Home / World / China's African swine fever epidemic could raise global meat prices

China's African swine fever epidemic could raise global meat prices



Of those, 15,000 were killed by the virus. The other 5,000 were destroyed as a precaution.

"It was a few pigs a day, it was hundreds," said Sun, a farmer and agricultural entrepreneur from Hebei province, China. "In the end, 800 pigs would be in a single day."

African swine fever (ASF) is decimating China's pork industry, by far the biggest in the world. Dutch bank Rabobank, which lends to the global agricultural sector, estimates the country's pig population could shrink by a third in 2019 – up to 200 million animals – through a combination of the disease and culling.

To put it in context

 An photo of one of Sun Dawu 's pig farms in March 201[ads1]8, prior to the epidemic.

The virus is harmless to humans but deadly to pigs – and so far, there is no cure or vaccine. Originating in Africa, outbreaks were recorded in eastern Europe and Russia before it first appeared in China last August

It has since spread to other Asian countries, including Vietnam and Cambodia.

In March, the Chinese government said it had a "good control" of the epidemic. At a press conference last month, Beijing said ASF was not spreading as quickly as before.

According to the United Nations' Food and Agriculture Organization (FAO), China's central authorities have taken the right steps to bring the virus under control.

"They've done everything they could do to control the disease. They had a plan, they had a strategy, they were responding very vigorously," said Vincent Martin, the FAO representative in China.

 Virus prevention teams working at Sun Dawu's pig farm after the outbreak, which killed more than 15,000 animals by March 2019.

Farms wiped out

But the scale of the outbreak may be bigger than officials estimate, as some farmers say CNN that the disease is not always recognized locally. 19659002] Sun said initial testing by provincial officials that his Hebei farm was negative for ASF. However, he posted pictures of the dead animals online, the country's Disease Prevention and Control Center, and confirmed that they were carrying the virus. The official cause of death was a regular swine flu.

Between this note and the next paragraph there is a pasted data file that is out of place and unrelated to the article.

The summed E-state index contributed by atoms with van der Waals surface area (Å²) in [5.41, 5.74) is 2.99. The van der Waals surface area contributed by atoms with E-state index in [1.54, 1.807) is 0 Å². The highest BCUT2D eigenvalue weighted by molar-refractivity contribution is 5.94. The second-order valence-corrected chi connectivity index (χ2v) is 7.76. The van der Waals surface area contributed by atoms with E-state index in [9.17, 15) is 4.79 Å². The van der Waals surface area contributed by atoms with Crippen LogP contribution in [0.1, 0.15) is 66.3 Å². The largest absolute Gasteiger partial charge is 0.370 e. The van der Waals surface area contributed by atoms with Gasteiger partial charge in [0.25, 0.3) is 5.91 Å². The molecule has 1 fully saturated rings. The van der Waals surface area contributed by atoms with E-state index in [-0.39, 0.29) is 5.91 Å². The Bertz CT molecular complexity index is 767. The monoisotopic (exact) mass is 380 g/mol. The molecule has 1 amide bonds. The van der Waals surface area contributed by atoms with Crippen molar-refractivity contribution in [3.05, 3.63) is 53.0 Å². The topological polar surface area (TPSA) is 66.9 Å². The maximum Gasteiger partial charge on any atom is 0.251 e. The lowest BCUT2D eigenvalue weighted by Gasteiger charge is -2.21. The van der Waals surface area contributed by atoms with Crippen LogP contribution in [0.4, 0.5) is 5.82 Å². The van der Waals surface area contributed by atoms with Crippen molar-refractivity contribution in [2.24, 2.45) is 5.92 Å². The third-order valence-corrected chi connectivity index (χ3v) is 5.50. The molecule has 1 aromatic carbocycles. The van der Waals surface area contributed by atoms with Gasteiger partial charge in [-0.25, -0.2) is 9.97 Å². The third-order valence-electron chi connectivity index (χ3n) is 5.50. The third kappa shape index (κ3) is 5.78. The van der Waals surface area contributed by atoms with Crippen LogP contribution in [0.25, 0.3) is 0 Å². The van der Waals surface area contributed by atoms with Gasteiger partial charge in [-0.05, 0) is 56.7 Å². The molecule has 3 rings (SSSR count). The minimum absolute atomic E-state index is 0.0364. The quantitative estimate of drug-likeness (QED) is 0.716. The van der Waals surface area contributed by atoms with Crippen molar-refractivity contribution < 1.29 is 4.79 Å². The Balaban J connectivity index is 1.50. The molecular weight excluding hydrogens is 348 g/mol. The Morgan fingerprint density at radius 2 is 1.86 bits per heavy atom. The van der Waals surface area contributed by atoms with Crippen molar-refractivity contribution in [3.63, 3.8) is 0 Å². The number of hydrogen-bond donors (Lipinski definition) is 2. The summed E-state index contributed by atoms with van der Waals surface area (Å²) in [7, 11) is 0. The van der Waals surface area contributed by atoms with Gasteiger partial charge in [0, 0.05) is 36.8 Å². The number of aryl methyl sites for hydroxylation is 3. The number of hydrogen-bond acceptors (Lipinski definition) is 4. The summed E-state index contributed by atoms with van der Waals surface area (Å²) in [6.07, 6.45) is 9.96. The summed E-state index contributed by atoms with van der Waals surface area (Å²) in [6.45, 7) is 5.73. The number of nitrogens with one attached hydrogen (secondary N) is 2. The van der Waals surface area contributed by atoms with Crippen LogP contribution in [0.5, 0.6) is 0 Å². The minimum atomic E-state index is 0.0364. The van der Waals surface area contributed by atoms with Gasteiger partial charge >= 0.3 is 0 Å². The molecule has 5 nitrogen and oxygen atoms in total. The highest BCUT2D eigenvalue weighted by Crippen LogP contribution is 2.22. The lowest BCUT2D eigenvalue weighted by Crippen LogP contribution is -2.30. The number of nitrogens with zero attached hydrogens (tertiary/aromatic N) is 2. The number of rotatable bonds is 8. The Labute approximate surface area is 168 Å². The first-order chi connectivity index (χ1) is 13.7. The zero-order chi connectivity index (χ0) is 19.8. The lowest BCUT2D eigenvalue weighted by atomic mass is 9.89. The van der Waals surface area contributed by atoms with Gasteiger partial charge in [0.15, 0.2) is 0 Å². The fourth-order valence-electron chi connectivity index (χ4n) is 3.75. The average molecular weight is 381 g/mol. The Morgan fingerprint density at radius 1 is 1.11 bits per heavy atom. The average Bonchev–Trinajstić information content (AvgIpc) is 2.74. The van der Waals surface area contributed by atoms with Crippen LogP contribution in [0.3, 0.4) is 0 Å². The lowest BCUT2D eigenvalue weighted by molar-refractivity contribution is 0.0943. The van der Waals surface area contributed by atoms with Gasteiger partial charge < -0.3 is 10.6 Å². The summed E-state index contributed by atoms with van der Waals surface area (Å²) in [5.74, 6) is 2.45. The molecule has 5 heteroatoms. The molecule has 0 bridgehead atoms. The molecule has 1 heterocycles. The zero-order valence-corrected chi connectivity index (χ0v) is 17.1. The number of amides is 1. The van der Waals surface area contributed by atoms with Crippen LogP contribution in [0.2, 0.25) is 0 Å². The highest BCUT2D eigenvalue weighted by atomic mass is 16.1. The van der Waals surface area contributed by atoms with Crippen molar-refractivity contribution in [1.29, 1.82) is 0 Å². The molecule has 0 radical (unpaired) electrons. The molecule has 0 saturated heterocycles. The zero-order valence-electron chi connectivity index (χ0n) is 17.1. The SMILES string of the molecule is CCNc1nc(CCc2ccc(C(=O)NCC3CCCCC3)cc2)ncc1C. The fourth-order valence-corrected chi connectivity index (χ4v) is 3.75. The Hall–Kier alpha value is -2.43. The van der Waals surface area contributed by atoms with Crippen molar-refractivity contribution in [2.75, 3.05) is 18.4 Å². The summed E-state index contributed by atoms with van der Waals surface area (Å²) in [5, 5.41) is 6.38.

"The local officials were afraid to be accountable," she told CNN. "They were threatened that there would be consequences if we reported to higher-ups in the government. They are afraid of losing their jobs because of this."

CNN has contacted authorities in Hebei for comment but has not received a response.

 Pig farmer Zhang Haixia cries over an empty pen after release all animals to African swine flu in early 2019. cries over an empty pen after release all her animals to African swine flu in early 2019.

Martin, from the FAO, warned that it could take years before the outbreak was completely contained.

"I'm not sure we can say it is under control because we know how complex the disease is, "he said." We have experience in other countries where it took years to get on these diseases. "

Not enough pork in the world

One of the main problems China faces in containing ASF is that its pig industry is fragmented. Martin said there are thousands of small farms that may not have the correct bio-security measures needed to control the spread of the disease.

Another complication is that the virus can survive in pork products for months, meaning it can be reintroduced into

 Swine fever threatens pork industry as China prepares for Year of the Pig

And it's not just producers who are hurting. The epidemic could also have a broader economic impact: China is the world's largest consumer of pork, a staple for the majority of its 1.4 billion people.

According to government forecasts, the price of pork could rise to record levels in the second half or 2019, as demand overwhelms supply.

Analysts say there is not enough pork in the world to cover China's expected shortfall and consumers

Rabobank's report predicts an "unprecedented" shift in global protein supply to China to cover the shortfall.

 Swine fever has wreaked havoc with China's pork production, and the world is feeling it
"This shift will likely create unexpected product shortfalls in markets previously serviced by suppliers … Reporting Christine McCracken wrote

Pork producers in Europe and the US are already starting to increase shipments to China, even though US exports are subject to a 62% tariff b ecause of the trade fight with China

In the lunar calendar, 2019 is the year of the pig. It's supposed to be an auspicious year. For China's pork industry, it's anything but


Source link